I know, I’m a terrible person for eating at my desk and getting keyboard crumbs everywhere, but I am currently doing it as I type this. In the name of efficiency, I risk getting crumbs stuck in my keyboard, but apparently, there are other drawbacks to eating lunch at our desks: we sit for too long, which can lead to health problems; we miss out on networking opportunities, and our work might suffer. The following are some of the consequences that have been linked to eating lunch at your desk during work:
But how bad is eating at your desk, really? If you mindlessly munch and work at the same time, it’s not great.
In 2012, a survey found that around 62% of respondents regularly ate lunch at their desks. For many of these people, they were eating a meal packed from home and doing so in front of their work computers.
With over half of American workers eating at desk alone, it’s easy to paint a very sad picture of the modern workplace. Our sole reprieve from work is often a trip to the vending machine between 2 pm and 4 pm to grab more food to consume in front of our laptops.
And it turns out that desk dining is not just lonely, it could also be stunting overall productivity. While a lunch from home is certainly a cost-effective option, by simply standing, chatting with a co-worker, walking around, or taking her lunch outside for a few minutes (weather permitting), our sad desk-dweller would likely feel better and be more productive in her afternoon.
And it turns out that desk dining is not just lonely, it could also be stunting overall productivity.
However, as offices are moving towards a more social and open workspace, the 62% statistic of people who eat at their desks are becoming less relevant. With multiple opportunities for interaction and corporate wellness plans that promote movement throughout the workday, people are no longer confined to their desks.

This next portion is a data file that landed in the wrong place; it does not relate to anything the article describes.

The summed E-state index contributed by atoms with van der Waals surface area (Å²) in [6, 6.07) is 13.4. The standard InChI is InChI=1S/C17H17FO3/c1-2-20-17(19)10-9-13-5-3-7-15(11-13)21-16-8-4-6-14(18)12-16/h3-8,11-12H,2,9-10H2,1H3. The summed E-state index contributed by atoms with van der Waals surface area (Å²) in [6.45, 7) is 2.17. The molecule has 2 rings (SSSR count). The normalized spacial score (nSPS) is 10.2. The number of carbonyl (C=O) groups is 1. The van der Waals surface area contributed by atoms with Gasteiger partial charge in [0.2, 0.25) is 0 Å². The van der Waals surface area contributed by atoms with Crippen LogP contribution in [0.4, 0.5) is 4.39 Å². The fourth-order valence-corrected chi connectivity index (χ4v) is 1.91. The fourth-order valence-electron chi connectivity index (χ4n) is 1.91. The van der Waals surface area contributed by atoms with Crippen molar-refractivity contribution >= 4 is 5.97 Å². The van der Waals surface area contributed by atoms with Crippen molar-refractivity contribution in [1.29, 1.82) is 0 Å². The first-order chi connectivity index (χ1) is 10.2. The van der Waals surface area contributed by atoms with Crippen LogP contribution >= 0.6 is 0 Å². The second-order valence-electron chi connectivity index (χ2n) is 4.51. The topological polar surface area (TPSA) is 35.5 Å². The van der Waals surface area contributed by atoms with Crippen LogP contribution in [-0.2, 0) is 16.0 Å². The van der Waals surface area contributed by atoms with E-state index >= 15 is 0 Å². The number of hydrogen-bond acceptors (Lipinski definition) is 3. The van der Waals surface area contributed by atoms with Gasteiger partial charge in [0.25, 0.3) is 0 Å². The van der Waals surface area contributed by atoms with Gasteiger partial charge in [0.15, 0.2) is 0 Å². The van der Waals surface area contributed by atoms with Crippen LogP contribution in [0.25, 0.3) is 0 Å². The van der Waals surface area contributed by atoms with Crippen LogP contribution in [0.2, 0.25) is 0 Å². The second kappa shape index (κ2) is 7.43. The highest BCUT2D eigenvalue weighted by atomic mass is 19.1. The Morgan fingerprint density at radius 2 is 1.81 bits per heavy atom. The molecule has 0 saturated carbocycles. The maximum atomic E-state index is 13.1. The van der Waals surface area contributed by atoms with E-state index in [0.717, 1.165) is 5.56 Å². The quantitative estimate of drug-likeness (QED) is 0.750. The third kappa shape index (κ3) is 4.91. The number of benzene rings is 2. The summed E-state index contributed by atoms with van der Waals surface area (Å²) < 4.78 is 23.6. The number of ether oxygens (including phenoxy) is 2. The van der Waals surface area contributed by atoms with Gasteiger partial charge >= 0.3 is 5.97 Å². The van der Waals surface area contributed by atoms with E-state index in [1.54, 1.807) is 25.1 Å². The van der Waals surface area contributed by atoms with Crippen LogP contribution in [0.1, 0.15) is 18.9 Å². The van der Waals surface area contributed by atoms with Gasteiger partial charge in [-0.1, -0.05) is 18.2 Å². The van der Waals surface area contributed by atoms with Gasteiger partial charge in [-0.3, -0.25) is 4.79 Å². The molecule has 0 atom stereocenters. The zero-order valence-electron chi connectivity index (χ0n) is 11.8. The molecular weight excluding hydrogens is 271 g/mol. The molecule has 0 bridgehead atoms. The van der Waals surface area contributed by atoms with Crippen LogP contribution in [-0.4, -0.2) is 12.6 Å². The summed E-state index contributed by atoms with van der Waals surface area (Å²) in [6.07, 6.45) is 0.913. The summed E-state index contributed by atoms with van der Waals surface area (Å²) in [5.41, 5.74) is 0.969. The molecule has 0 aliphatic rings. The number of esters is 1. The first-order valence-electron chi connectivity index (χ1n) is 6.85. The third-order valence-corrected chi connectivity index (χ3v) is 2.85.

Appfolio, a tech company, has Senior Accounting Manager Megan Stichter who stated that many employees use their lunch break to take advantage of the onsite fitness classes. Although these activities are a great way to break up the day, they probably leave employees feeling sluggish when they return to their desks afterward. Although they may still be in the desk-dining statistic, their daily patterns show that maybe a desk lunch is more helpful than harmful to afternoon productivity.
Megan used to relish going out to lunch with co-workers during the day but as she’s progressed in her career and has accruing work (and home) obligations, eating lunch at her desk has become more commonplace. Due to her young children, Megan’s priority is eating dinner at home with her family instead of working late. Most days, she works through lunch or eats quickly at her desk so that she can leave a little earlier in the evening to spend some extra time with her family before her kids go to bed.
Make a list of your regular tasks, behaviors, and rituals, then come up with a scheme that will make your day more exciting.
We often eat lunch at our desks or in front of our computers for various reasons. Maybe we shouldn’t see desk dining as a bad thing, but instead, view our office tables as potential dining spaces. Make a list of your current daily commitments, routines, and activities to help you determine where you can create more time for what matters most.
If the traditional desk job setting isn’t for you, explore your options! There are many opportunities out there. If being active and eating healthy help you do your best work, then great! Do what works best for you to be productive. If you would feel more rewarded by a quick desk lunch because you know that family dinner is awaiting you later, then embrace it. The modern work environment is changing, and it’s okay for us to change with it.
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